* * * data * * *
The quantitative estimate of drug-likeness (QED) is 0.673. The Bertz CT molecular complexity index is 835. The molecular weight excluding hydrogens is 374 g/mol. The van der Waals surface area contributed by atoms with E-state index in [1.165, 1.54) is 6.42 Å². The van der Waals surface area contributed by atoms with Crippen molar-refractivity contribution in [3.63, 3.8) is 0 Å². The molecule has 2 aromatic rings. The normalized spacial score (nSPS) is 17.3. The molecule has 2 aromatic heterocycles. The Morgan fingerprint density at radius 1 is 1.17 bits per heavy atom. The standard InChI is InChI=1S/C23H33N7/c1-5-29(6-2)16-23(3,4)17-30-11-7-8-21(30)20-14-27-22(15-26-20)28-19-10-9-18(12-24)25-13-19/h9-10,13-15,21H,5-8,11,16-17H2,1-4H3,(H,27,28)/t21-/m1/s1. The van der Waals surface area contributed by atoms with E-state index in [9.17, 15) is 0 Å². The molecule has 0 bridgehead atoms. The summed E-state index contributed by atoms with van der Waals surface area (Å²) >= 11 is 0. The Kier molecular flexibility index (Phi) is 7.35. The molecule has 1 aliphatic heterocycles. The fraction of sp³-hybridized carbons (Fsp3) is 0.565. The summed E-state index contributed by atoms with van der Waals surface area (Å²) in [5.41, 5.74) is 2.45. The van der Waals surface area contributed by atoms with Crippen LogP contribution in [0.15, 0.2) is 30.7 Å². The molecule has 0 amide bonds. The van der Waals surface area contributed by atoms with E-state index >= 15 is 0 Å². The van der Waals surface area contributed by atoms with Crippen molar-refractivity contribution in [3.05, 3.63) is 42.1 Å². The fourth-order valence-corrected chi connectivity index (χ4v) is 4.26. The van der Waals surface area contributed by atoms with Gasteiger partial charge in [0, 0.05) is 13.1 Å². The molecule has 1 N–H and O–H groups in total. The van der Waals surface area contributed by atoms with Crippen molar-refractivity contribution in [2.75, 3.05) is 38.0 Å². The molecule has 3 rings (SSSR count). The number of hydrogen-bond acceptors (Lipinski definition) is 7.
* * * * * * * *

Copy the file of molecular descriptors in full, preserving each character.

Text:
The quantitative estimate of drug-likeness (QED) is 0.673. The Bertz CT molecular complexity index is 835. The molecular weight excluding hydrogens is 374 g/mol. The van der Waals surface area contributed by atoms with E-state index in [1.165, 1.54) is 6.42 Å². The van der Waals surface area contributed by atoms with Crippen molar-refractivity contribution in [3.63, 3.8) is 0 Å². The molecule has 2 aromatic rings. The normalized spacial score (nSPS) is 17.3. The molecule has 2 aromatic heterocycles. The Morgan fingerprint density at radius 1 is 1.17 bits per heavy atom. The standard InChI is InChI=1S/C23H33N7/c1-5-29(6-2)16-23(3,4)17-30-11-7-8-21(30)20-14-27-22(15-26-20)28-19-10-9-18(12-24)25-13-19/h9-10,13-15,21H,5-8,11,16-17H2,1-4H3,(H,27,28)/t21-/m1/s1. The van der Waals surface area contributed by atoms with E-state index in [9.17, 15) is 0 Å². The molecule has 0 bridgehead atoms. The summed E-state index contributed by atoms with van der Waals surface area (Å²) >= 11 is 0. The Kier molecular flexibility index (Phi) is 7.35. The molecule has 1 aliphatic heterocycles. The fraction of sp³-hybridized carbons (Fsp3) is 0.565. The summed E-state index contributed by atoms with van der Waals surface area (Å²) in [5.41, 5.74) is 2.45. The van der Waals surface area contributed by atoms with Crippen LogP contribution in [0.15, 0.2) is 30.7 Å². The molecule has 0 amide bonds. The van der Waals surface area contributed by atoms with E-state index >= 15 is 0 Å². The van der Waals surface area contributed by atoms with Crippen molar-refractivity contribution in [3.05, 3.63) is 42.1 Å². The fourth-order valence-corrected chi connectivity index (χ4v) is 4.26. The van der Waals surface area contributed by atoms with Gasteiger partial charge in [0, 0.05) is 13.1 Å². The molecule has 1 N–H and O–H groups in total. The van der Waals surface area contributed by atoms with Crippen molar-refractivity contribution in [2.75, 3.05) is 38.0 Å². The molecule has 3 rings (SSSR count). The number of hydrogen-bond acceptors (Lipinski definition) is 7.